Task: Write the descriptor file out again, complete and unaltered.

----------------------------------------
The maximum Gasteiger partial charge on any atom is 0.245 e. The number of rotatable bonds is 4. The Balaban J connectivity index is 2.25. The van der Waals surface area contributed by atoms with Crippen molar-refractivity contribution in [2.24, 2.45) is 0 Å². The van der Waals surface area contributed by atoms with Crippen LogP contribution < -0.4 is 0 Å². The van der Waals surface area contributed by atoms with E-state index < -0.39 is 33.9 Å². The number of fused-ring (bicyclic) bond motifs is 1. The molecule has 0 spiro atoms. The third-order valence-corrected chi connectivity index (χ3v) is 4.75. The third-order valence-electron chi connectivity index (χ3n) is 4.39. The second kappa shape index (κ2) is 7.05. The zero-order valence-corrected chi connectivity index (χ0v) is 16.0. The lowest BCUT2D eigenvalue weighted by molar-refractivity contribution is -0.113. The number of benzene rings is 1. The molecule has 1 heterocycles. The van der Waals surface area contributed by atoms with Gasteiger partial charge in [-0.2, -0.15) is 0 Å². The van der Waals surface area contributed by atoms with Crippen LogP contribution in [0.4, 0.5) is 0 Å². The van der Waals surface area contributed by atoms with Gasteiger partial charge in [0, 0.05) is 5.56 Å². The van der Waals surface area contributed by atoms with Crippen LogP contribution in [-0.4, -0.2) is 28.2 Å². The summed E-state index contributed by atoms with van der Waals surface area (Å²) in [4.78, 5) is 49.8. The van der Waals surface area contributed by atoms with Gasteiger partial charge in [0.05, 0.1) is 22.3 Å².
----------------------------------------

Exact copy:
The maximum Gasteiger partial charge on any atom is 0.245 e. The number of rotatable bonds is 4. The Balaban J connectivity index is 2.25. The van der Waals surface area contributed by atoms with Crippen molar-refractivity contribution in [2.24, 2.45) is 0 Å². The van der Waals surface area contributed by atoms with Crippen LogP contribution < -0.4 is 0 Å². The van der Waals surface area contributed by atoms with E-state index < -0.39 is 33.9 Å². The number of fused-ring (bicyclic) bond motifs is 1. The molecule has 0 spiro atoms. The third-order valence-corrected chi connectivity index (χ3v) is 4.75. The third-order valence-electron chi connectivity index (χ3n) is 4.39. The second kappa shape index (κ2) is 7.05. The zero-order valence-corrected chi connectivity index (χ0v) is 16.0. The lowest BCUT2D eigenvalue weighted by molar-refractivity contribution is -0.113. The number of benzene rings is 1. The molecule has 1 heterocycles. The van der Waals surface area contributed by atoms with Gasteiger partial charge in [-0.2, -0.15) is 0 Å². The van der Waals surface area contributed by atoms with Crippen LogP contribution in [0.4, 0.5) is 0 Å². The van der Waals surface area contributed by atoms with Gasteiger partial charge in [0, 0.05) is 5.56 Å². The van der Waals surface area contributed by atoms with Crippen LogP contribution in [-0.4, -0.2) is 28.2 Å². The summed E-state index contributed by atoms with van der Waals surface area (Å²) in [4.78, 5) is 49.8. The van der Waals surface area contributed by atoms with Gasteiger partial charge in [0.05, 0.1) is 22.3 Å².